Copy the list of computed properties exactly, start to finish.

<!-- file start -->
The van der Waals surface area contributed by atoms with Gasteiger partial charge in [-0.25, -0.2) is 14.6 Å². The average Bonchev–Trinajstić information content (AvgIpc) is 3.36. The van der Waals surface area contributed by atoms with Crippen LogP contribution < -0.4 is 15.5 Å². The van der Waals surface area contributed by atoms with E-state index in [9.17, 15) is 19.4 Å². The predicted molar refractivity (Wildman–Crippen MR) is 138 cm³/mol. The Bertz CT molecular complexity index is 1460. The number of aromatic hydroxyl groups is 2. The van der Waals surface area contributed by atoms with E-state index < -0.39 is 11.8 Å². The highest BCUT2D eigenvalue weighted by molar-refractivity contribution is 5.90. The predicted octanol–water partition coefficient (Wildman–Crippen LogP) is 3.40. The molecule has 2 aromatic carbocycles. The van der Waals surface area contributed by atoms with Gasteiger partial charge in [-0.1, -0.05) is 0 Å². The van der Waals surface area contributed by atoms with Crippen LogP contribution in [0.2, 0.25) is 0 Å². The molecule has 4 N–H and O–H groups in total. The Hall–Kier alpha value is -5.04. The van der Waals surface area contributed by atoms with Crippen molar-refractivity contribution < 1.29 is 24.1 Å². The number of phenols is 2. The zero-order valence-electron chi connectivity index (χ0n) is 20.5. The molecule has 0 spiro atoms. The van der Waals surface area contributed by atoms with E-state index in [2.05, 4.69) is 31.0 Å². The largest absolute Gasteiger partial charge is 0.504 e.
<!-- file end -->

The van der Waals surface area contributed by atoms with Gasteiger partial charge in [-0.25, -0.2) is 14.6 Å². The average Bonchev–Trinajstić information content (AvgIpc) is 3.36. The van der Waals surface area contributed by atoms with Crippen LogP contribution < -0.4 is 15.5 Å². The van der Waals surface area contributed by atoms with E-state index in [9.17, 15) is 19.4 Å². The predicted molar refractivity (Wildman–Crippen MR) is 138 cm³/mol. The Bertz CT molecular complexity index is 1460. The number of aromatic hydroxyl groups is 2. The van der Waals surface area contributed by atoms with E-state index < -0.39 is 11.8 Å². The highest BCUT2D eigenvalue weighted by molar-refractivity contribution is 5.90. The predicted octanol–water partition coefficient (Wildman–Crippen LogP) is 3.40. The molecule has 2 aromatic carbocycles. The van der Waals surface area contributed by atoms with Gasteiger partial charge in [-0.1, -0.05) is 0 Å². The van der Waals surface area contributed by atoms with Crippen LogP contribution in [0.2, 0.25) is 0 Å². The molecule has 4 N–H and O–H groups in total. The Hall–Kier alpha value is -5.04. The van der Waals surface area contributed by atoms with Crippen molar-refractivity contribution < 1.29 is 24.1 Å². The number of phenols is 2. The zero-order valence-electron chi connectivity index (χ0n) is 20.5. The molecule has 0 spiro atoms. The van der Waals surface area contributed by atoms with E-state index in [2.05, 4.69) is 31.0 Å². The largest absolute Gasteiger partial charge is 0.504 e.